Ominous Attacks on Water Protectors
Over the past year, government authorities at the federal, state, and local levels—as well as local vigilantes—have launched relentless and utterly illegitimate attacks upon people rightfully and courageously defending their rights, and their water, making some 700 arrests. On February 1, over 70 water protectors were arrested in a vicious and unjustified government assault. One leader in the Standing Rock resistance, Chase Iron Eyes, was charged with “inciting to riot” and now faces up to five years in prison. (See Revolution Interview with Chase Iron Eyes—“On the Battle at Standing Rock and Resisting Trump: ‘The whole country is going to have to stand up and take risks.’”)
Now these assaults are intensifying, not just aimed at completing the pipeline, but also breaking the powerful resistance that has emerged at Standing Rock against the crimes this system is carrying out against Native peoples, and the accelerating climate crisis, driven in large part by the burning of the fossil fuels DAPL will be carrying. This resistance has resonated with and inspired millions across the U.S. and globally.
New bills are being introduced and debated in the North Dakota legislature to increase criminal penalties against those who refuse to leave the protest camp or continue to resist DAPL. Journalists have been targeted, arrested, in some cases strip-searched, and hit with serious charges simply for covering the resistance. There are reports that militarized police are being positioned on high ground near the camp.
The executive vice president of Energy Transfer Partners recently called water protectors “terrorists.” “Had these actions been undertaken by foreign nationals, they could only be described as acts of terrorism,” he claimed. Harold Frazier, chairman of the Cheyenne River Sioux, responded: “from what I have seen, Morton County is the terrorist,” saying that he’s been shot with rubber bullets and tear-gassed by police simply for protesting the pipeline.
Ominously, the Guardian (February 10) reported that an FBI anti-terrorism task force was investigating Standing Rock activists and that at least six face serious federal charges. On February 18, the Guardian said that “Demonstrators at the anti-pipeline camps in Cannon Ball, North Dakota, now fear that the US justice department’s recent round of arrests and warrants is the beginning of an aggressive prosecution effort by Donald Trump’s administration.”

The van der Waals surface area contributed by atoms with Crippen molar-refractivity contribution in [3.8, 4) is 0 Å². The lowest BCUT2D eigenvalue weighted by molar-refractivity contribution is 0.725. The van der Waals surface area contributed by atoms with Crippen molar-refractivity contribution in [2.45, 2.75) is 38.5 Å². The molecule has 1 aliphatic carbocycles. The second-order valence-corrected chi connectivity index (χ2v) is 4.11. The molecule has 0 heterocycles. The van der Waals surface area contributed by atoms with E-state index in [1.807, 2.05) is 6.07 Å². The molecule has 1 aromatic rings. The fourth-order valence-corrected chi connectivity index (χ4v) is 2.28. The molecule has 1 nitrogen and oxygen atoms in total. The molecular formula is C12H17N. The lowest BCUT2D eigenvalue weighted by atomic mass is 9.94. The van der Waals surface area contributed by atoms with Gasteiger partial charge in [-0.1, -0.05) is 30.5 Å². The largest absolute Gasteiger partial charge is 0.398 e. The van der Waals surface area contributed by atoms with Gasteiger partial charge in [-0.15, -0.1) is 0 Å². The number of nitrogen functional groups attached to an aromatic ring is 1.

Water Protectors Vow to Continue the Battle
Hundreds of resisters are still at Standing Rock, new encampments are being set up, and many are vowing to stay and continue the fight. Others, including military veterans, are returning to defend the water protectors.
People at Standing Rock have called for nationwide actions in support of their struggle. There have already been a number of important actions, including demonstrations, benefit concerts, and other events. On February 5, for example, thousands of people gathered in downtown Los Angeles to say NO! to DAPL and to support Standing Rock. The protest was organized in response to Trump’s executive order to fast-track DAPL and the Keystone XL pipeline.
This call from the resisters at Standing Rock needs to be taken up even more broadly, urgently, and energetically. The battle at Standing Rock is a key battle against oppression and environmental destruction. And as Revolution has written, “it is urgent that this important struggle be part of the defining struggle to STOP the fascist regime of Trump/Pence before it consolidates its power.”
Stay tuned to revcom.us for coverage and analysis of this critical battle.